Leopard cubs rescued and reunited with their mother from sugarcane field in Nashik
Nashik witnessed a wild family reunion on Monday when three leopard cubs were rescued and returned to their mother from a sugarcane field. This was made possible by the Wildlife SOS team from the Manikdoh leopard rescue centre and the Maharashtra Forest Department (FD).
The local farmers stumbled upon the tiny cubs huddled together amidst the dense sugarcane fields while harvesting the crop in Brahmanwada village in Nifad taluka.
Initial attempts fail
Accustomed to catching occasional glimpses of leopards around the area, the farmers immediately reported the incident to FD. The cubs, identified as one male and two females, were estimated to be about 20 days old and found to be in good health. Initial attempts made to reunite them with their mother failed, as she didn’t show up.
Sanjay Bhandari, the range forest officer asked the Wildlife SOS team for their assistance. The Wildlife SOS group rushed to their aid and following a quick assessment of the situation, senior veterinarian Dr. Ajay Deshmukh and his team arranged for the three cubs to be returned to the field where they were found.
They were carefully placed in a safe box and the team installed a remote-controlled camera trap to document the cubs and the reunion, while monitoring the area from a distance. After a long wait, they saw a female leopard cautiously emerge from the forest. She checked her cubs and carefully carried them into the forest by the scruff of their necks.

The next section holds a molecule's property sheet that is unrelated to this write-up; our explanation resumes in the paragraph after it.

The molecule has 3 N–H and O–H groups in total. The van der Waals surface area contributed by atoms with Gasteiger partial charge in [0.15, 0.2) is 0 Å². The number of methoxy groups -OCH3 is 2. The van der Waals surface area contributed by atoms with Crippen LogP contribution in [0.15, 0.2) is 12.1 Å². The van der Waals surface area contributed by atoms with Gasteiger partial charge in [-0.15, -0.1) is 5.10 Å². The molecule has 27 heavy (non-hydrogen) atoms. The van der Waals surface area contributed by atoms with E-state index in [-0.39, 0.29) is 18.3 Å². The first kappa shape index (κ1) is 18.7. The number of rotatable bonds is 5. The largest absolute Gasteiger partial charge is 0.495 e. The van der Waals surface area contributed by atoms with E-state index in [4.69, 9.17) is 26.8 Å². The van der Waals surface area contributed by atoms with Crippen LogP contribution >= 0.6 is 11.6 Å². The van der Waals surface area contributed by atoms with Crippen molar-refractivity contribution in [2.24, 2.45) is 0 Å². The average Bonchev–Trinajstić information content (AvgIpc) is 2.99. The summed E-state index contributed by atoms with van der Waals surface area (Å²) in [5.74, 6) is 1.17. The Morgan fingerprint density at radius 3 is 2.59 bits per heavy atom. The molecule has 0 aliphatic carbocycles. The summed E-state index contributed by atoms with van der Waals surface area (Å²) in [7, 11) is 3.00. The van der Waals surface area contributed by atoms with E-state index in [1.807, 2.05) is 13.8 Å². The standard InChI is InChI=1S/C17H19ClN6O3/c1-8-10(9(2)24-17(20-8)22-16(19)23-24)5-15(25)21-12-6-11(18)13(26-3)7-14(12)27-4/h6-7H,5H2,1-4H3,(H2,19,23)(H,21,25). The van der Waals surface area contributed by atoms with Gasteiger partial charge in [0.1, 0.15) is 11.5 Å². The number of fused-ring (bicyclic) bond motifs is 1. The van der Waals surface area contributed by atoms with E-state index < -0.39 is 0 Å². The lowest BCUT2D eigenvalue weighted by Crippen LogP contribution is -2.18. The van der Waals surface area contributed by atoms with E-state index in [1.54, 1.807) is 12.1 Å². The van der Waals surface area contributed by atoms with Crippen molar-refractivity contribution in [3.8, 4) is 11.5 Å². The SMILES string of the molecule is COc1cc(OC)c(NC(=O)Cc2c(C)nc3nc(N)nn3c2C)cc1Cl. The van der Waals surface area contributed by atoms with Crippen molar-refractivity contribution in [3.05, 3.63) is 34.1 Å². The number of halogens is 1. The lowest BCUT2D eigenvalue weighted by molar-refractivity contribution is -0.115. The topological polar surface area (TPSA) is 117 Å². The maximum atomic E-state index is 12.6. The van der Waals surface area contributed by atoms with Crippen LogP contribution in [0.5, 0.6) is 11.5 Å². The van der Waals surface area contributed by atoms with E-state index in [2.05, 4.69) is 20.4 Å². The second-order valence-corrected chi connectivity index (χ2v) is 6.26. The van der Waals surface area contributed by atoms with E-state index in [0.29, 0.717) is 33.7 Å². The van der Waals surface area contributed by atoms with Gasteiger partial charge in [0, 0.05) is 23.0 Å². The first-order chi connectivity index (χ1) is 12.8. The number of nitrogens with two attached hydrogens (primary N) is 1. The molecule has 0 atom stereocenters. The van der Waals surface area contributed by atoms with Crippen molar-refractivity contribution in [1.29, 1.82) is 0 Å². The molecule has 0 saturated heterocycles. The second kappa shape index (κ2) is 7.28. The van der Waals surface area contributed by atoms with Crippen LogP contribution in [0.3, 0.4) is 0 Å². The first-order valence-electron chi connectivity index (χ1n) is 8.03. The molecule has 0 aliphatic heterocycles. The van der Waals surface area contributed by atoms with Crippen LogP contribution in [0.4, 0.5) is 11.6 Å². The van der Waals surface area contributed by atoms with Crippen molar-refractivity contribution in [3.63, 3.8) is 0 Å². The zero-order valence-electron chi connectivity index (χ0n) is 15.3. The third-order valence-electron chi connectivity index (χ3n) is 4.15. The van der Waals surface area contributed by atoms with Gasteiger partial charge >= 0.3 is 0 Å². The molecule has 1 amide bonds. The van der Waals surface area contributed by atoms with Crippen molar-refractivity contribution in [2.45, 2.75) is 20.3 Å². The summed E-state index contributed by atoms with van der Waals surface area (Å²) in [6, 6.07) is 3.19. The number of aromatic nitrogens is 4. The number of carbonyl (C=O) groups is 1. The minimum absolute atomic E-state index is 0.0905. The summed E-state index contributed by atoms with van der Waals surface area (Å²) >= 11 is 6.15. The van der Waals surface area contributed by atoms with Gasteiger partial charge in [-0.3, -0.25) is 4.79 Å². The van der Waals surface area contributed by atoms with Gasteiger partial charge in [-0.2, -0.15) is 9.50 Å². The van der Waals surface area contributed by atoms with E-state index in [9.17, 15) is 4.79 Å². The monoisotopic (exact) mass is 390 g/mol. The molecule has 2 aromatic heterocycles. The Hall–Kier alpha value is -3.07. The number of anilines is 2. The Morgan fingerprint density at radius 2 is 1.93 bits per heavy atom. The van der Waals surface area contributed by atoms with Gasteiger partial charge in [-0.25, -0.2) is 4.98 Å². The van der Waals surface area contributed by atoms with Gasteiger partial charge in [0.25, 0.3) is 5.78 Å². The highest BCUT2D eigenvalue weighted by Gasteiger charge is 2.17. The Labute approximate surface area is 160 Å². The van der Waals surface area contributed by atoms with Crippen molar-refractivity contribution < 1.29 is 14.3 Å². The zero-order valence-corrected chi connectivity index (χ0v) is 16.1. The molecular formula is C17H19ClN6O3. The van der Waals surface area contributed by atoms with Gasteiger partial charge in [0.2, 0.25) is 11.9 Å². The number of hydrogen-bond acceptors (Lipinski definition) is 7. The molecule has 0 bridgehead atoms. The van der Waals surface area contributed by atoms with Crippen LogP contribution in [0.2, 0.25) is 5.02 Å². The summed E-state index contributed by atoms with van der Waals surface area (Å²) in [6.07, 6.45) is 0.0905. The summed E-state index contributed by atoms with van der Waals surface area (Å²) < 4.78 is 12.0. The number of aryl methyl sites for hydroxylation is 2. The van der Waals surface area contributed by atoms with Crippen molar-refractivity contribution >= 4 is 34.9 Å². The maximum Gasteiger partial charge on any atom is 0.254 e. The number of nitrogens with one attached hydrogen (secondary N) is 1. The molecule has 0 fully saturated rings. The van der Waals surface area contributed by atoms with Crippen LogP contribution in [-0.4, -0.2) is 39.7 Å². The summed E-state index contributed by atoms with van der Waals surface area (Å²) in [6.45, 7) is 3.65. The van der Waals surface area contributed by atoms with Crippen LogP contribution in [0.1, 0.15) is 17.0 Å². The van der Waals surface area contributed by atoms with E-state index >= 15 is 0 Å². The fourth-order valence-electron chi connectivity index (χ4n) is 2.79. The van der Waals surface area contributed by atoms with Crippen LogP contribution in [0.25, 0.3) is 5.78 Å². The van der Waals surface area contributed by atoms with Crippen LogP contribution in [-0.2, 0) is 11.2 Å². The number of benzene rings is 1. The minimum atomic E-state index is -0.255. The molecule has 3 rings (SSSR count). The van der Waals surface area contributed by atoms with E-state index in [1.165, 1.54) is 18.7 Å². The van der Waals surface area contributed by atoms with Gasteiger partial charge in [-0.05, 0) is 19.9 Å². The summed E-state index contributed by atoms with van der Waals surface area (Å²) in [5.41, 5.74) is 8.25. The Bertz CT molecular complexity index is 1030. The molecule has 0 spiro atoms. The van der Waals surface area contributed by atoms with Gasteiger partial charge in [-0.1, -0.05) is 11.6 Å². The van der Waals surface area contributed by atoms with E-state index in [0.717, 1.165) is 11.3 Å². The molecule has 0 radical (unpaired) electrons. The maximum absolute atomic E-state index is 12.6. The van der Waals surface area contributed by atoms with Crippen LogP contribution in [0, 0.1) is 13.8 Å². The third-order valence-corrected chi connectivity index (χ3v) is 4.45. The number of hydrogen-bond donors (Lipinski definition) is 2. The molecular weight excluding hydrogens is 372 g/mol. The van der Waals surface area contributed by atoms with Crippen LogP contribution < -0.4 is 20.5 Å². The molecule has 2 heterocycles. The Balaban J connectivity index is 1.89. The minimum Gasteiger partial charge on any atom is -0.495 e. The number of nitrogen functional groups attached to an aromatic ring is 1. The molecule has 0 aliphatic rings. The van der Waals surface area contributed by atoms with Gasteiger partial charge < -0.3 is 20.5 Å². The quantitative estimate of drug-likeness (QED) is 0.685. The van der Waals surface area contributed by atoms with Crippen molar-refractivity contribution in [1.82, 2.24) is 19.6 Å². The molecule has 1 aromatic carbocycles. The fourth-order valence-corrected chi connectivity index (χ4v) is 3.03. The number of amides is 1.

Sanjay Bhandari, range forest officer said, “Initially, the villagers were apprehensive and insisted that we take the cubs away from the area. However, they were more understanding of the situation upon realizing that this would only incur the wrath of the mother leopard who is looking for her missing cubs.”
Dr. Deshmukh said, “It is not uncommon to spot leopards in this area, as there are several sugarcane fields that provide a safe cover and a suitable shelter for giving birth and rearing cubs. But this also gives rise to conflict situations, especially during the harvest season. Therefore, we try our best to reunite missing cubs with their mother to avoid instances of man-leopard conflict.”
Kartick Satyanarayan, co-founder and CEO, Wildlife SOS said, “We’d like to ensure that leopard cubs that get separated from their mothers don’t end up in captivity. We want them living freely in their natural habitat.”
3: No. of leopard cubs that were rescued